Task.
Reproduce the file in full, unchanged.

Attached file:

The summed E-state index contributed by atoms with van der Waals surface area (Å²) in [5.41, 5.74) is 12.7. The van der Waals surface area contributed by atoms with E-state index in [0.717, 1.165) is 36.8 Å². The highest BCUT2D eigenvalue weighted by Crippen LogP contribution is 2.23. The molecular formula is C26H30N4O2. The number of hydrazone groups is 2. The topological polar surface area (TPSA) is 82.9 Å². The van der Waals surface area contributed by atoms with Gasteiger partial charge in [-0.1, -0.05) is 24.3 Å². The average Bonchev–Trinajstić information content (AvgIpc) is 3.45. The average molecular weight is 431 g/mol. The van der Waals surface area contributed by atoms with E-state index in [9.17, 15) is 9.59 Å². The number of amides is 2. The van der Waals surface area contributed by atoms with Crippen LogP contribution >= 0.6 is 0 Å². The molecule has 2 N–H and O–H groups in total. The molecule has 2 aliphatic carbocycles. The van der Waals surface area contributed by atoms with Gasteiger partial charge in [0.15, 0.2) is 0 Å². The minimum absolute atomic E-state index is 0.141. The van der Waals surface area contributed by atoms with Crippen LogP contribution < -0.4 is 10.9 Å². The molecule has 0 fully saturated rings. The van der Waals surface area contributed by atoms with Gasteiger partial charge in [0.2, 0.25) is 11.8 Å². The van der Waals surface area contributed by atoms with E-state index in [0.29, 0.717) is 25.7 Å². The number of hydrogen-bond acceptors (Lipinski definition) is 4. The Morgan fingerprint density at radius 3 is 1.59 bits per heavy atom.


The summed E-state index contributed by atoms with van der Waals surface area (Å²) in [5.41, 5.74) is 12.7. The van der Waals surface area contributed by atoms with E-state index in [0.717, 1.165) is 36.8 Å². The highest BCUT2D eigenvalue weighted by Crippen LogP contribution is 2.23. The molecular formula is C26H30N4O2. The number of hydrazone groups is 2. The topological polar surface area (TPSA) is 82.9 Å². The van der Waals surface area contributed by atoms with Gasteiger partial charge in [-0.1, -0.05) is 24.3 Å². The average Bonchev–Trinajstić information content (AvgIpc) is 3.45. The average molecular weight is 431 g/mol. The van der Waals surface area contributed by atoms with E-state index in [9.17, 15) is 9.59 Å². The number of amides is 2. The van der Waals surface area contributed by atoms with Crippen LogP contribution >= 0.6 is 0 Å². The molecule has 2 N–H and O–H groups in total. The molecule has 2 aliphatic carbocycles. The van der Waals surface area contributed by atoms with Gasteiger partial charge in [0.15, 0.2) is 0 Å². The minimum absolute atomic E-state index is 0.141. The van der Waals surface area contributed by atoms with Crippen LogP contribution < -0.4 is 10.9 Å². The molecule has 0 fully saturated rings. The van der Waals surface area contributed by atoms with Gasteiger partial charge in [0.2, 0.25) is 11.8 Å². The van der Waals surface area contributed by atoms with E-state index in [0.29, 0.717) is 25.7 Å². The number of hydrogen-bond acceptors (Lipinski definition) is 4. The Morgan fingerprint density at radius 3 is 1.59 bits per heavy atom.